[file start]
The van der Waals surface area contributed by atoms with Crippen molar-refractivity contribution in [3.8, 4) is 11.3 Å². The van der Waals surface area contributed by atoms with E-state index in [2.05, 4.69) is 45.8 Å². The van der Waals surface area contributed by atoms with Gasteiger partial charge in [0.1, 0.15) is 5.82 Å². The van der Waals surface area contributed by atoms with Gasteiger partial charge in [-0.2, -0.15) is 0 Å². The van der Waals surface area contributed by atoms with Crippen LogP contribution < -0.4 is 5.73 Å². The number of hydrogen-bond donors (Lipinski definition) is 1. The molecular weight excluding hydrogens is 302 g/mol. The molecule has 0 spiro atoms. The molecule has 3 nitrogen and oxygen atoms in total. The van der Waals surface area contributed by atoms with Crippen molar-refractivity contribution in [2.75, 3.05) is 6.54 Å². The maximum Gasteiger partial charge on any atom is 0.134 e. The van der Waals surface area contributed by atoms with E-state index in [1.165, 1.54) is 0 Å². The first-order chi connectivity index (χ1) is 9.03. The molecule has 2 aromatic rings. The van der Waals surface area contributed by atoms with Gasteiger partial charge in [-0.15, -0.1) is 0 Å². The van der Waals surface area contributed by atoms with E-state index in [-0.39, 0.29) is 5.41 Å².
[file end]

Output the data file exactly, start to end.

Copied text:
The van der Waals surface area contributed by atoms with Crippen molar-refractivity contribution in [3.8, 4) is 11.3 Å². The van der Waals surface area contributed by atoms with E-state index in [2.05, 4.69) is 45.8 Å². The van der Waals surface area contributed by atoms with Gasteiger partial charge in [0.1, 0.15) is 5.82 Å². The van der Waals surface area contributed by atoms with Gasteiger partial charge in [-0.2, -0.15) is 0 Å². The van der Waals surface area contributed by atoms with Crippen LogP contribution < -0.4 is 5.73 Å². The number of hydrogen-bond donors (Lipinski definition) is 1. The molecular weight excluding hydrogens is 302 g/mol. The molecule has 0 spiro atoms. The molecule has 3 nitrogen and oxygen atoms in total. The van der Waals surface area contributed by atoms with Crippen molar-refractivity contribution in [2.75, 3.05) is 6.54 Å². The maximum Gasteiger partial charge on any atom is 0.134 e. The van der Waals surface area contributed by atoms with E-state index in [1.165, 1.54) is 0 Å². The first-order chi connectivity index (χ1) is 9.03. The molecule has 2 aromatic rings. The van der Waals surface area contributed by atoms with Gasteiger partial charge in [-0.15, -0.1) is 0 Å². The van der Waals surface area contributed by atoms with E-state index in [-0.39, 0.29) is 5.41 Å².